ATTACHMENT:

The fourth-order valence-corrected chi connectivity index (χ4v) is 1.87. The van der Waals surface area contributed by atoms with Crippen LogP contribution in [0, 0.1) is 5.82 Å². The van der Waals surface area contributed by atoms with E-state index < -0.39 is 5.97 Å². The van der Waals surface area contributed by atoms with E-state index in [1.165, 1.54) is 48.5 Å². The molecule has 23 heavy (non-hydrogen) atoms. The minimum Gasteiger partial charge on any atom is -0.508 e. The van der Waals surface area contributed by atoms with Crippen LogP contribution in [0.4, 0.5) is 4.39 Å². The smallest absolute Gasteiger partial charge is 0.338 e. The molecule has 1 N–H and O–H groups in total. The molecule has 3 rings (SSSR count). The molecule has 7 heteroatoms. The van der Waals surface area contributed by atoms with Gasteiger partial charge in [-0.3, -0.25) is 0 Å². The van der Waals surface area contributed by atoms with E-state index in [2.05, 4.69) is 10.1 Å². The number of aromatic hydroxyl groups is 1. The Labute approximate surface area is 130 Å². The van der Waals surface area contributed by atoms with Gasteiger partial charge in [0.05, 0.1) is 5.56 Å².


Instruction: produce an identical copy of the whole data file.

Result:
The fourth-order valence-corrected chi connectivity index (χ4v) is 1.87. The van der Waals surface area contributed by atoms with Crippen LogP contribution in [0, 0.1) is 5.82 Å². The van der Waals surface area contributed by atoms with E-state index < -0.39 is 5.97 Å². The van der Waals surface area contributed by atoms with E-state index in [1.165, 1.54) is 48.5 Å². The molecule has 23 heavy (non-hydrogen) atoms. The minimum Gasteiger partial charge on any atom is -0.508 e. The van der Waals surface area contributed by atoms with Crippen LogP contribution in [0.4, 0.5) is 4.39 Å². The smallest absolute Gasteiger partial charge is 0.338 e. The molecule has 1 N–H and O–H groups in total. The molecule has 3 rings (SSSR count). The molecule has 7 heteroatoms. The van der Waals surface area contributed by atoms with Gasteiger partial charge in [-0.3, -0.25) is 0 Å². The van der Waals surface area contributed by atoms with E-state index in [2.05, 4.69) is 10.1 Å². The number of aromatic hydroxyl groups is 1. The Labute approximate surface area is 130 Å². The van der Waals surface area contributed by atoms with Gasteiger partial charge in [0.05, 0.1) is 5.56 Å².